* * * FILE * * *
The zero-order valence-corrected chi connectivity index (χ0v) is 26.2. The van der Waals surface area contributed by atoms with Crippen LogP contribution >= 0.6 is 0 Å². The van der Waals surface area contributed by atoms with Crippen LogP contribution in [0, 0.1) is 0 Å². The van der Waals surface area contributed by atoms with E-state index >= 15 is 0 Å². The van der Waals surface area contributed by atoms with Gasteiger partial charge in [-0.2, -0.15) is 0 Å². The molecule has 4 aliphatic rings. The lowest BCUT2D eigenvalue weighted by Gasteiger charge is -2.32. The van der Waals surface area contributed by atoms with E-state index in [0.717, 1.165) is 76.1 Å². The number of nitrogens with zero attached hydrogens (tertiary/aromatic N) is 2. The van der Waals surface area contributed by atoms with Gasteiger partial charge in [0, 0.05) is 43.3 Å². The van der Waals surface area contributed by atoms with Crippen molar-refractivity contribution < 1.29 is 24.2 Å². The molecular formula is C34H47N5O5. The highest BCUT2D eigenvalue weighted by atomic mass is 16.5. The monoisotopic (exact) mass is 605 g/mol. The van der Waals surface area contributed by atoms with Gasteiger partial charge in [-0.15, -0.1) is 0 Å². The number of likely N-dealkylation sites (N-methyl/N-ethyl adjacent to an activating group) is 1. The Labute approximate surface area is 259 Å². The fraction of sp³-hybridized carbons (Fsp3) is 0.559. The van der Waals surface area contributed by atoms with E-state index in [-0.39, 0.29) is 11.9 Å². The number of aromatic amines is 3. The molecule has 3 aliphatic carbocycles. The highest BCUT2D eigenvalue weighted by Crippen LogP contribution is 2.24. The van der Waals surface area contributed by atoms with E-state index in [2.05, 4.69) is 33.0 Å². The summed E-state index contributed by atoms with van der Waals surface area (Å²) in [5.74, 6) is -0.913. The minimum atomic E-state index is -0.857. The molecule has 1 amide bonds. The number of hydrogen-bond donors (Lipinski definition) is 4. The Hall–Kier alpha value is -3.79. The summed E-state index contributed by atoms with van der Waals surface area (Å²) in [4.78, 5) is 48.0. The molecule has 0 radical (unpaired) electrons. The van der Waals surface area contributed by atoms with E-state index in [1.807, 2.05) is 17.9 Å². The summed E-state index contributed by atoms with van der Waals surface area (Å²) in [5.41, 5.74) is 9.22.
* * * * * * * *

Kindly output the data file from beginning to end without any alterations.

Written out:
The zero-order valence-corrected chi connectivity index (χ0v) is 26.2. The van der Waals surface area contributed by atoms with Crippen LogP contribution >= 0.6 is 0 Å². The van der Waals surface area contributed by atoms with Crippen LogP contribution in [0, 0.1) is 0 Å². The van der Waals surface area contributed by atoms with E-state index >= 15 is 0 Å². The van der Waals surface area contributed by atoms with Gasteiger partial charge in [-0.2, -0.15) is 0 Å². The molecule has 4 aliphatic rings. The lowest BCUT2D eigenvalue weighted by Gasteiger charge is -2.32. The van der Waals surface area contributed by atoms with E-state index in [0.717, 1.165) is 76.1 Å². The number of nitrogens with zero attached hydrogens (tertiary/aromatic N) is 2. The van der Waals surface area contributed by atoms with Gasteiger partial charge in [0, 0.05) is 43.3 Å². The van der Waals surface area contributed by atoms with Crippen molar-refractivity contribution < 1.29 is 24.2 Å². The molecular formula is C34H47N5O5. The highest BCUT2D eigenvalue weighted by atomic mass is 16.5. The monoisotopic (exact) mass is 605 g/mol. The van der Waals surface area contributed by atoms with Gasteiger partial charge in [-0.15, -0.1) is 0 Å². The number of likely N-dealkylation sites (N-methyl/N-ethyl adjacent to an activating group) is 1. The Labute approximate surface area is 259 Å². The fraction of sp³-hybridized carbons (Fsp3) is 0.559. The van der Waals surface area contributed by atoms with E-state index in [-0.39, 0.29) is 11.9 Å². The number of aromatic amines is 3. The molecule has 3 aliphatic carbocycles. The highest BCUT2D eigenvalue weighted by Crippen LogP contribution is 2.24. The van der Waals surface area contributed by atoms with E-state index in [2.05, 4.69) is 33.0 Å². The summed E-state index contributed by atoms with van der Waals surface area (Å²) in [5.74, 6) is -0.913. The minimum atomic E-state index is -0.857. The molecule has 1 amide bonds. The number of hydrogen-bond donors (Lipinski definition) is 4. The Hall–Kier alpha value is -3.79. The summed E-state index contributed by atoms with van der Waals surface area (Å²) in [4.78, 5) is 48.0. The molecule has 0 radical (unpaired) electrons. The van der Waals surface area contributed by atoms with E-state index in [1.807, 2.05) is 17.9 Å². The summed E-state index contributed by atoms with van der Waals surface area (Å²) in [5.41, 5.74) is 9.22.